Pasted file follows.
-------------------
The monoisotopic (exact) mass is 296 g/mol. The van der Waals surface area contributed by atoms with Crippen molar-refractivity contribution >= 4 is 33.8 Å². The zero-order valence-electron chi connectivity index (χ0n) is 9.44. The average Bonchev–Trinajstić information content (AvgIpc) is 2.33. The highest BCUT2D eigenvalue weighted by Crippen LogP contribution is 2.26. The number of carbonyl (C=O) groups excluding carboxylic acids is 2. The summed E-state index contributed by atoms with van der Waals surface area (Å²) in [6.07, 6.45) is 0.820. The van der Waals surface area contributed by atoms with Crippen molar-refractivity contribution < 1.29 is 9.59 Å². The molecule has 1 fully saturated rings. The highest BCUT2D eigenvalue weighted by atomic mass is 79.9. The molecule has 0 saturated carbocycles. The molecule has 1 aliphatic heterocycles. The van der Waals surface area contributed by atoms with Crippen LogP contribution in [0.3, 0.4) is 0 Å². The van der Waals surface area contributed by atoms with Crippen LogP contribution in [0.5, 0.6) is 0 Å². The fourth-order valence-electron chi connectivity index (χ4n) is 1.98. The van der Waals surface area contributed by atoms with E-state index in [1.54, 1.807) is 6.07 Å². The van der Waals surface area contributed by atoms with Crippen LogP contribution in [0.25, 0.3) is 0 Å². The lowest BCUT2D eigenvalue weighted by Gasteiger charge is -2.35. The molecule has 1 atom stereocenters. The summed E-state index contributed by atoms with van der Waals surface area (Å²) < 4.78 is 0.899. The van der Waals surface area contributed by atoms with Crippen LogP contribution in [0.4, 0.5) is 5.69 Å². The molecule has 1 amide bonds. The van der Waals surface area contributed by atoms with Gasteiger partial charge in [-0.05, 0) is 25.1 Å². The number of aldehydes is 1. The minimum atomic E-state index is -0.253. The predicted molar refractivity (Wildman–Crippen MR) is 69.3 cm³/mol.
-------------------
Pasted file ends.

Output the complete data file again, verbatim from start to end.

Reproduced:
The monoisotopic (exact) mass is 296 g/mol. The van der Waals surface area contributed by atoms with Crippen molar-refractivity contribution >= 4 is 33.8 Å². The zero-order valence-electron chi connectivity index (χ0n) is 9.44. The average Bonchev–Trinajstić information content (AvgIpc) is 2.33. The highest BCUT2D eigenvalue weighted by Crippen LogP contribution is 2.26. The number of carbonyl (C=O) groups excluding carboxylic acids is 2. The summed E-state index contributed by atoms with van der Waals surface area (Å²) in [6.07, 6.45) is 0.820. The van der Waals surface area contributed by atoms with Crippen molar-refractivity contribution < 1.29 is 9.59 Å². The molecule has 1 fully saturated rings. The highest BCUT2D eigenvalue weighted by atomic mass is 79.9. The molecule has 0 saturated carbocycles. The molecule has 1 aliphatic heterocycles. The van der Waals surface area contributed by atoms with Crippen LogP contribution in [0.3, 0.4) is 0 Å². The van der Waals surface area contributed by atoms with Crippen LogP contribution in [0.5, 0.6) is 0 Å². The fourth-order valence-electron chi connectivity index (χ4n) is 1.98. The van der Waals surface area contributed by atoms with E-state index in [1.54, 1.807) is 6.07 Å². The van der Waals surface area contributed by atoms with Crippen LogP contribution in [0.25, 0.3) is 0 Å². The lowest BCUT2D eigenvalue weighted by Gasteiger charge is -2.35. The molecule has 1 atom stereocenters. The summed E-state index contributed by atoms with van der Waals surface area (Å²) < 4.78 is 0.899. The van der Waals surface area contributed by atoms with Crippen LogP contribution in [0.4, 0.5) is 5.69 Å². The molecule has 1 amide bonds. The van der Waals surface area contributed by atoms with Gasteiger partial charge in [-0.05, 0) is 25.1 Å². The number of aldehydes is 1. The minimum atomic E-state index is -0.253. The predicted molar refractivity (Wildman–Crippen MR) is 69.3 cm³/mol.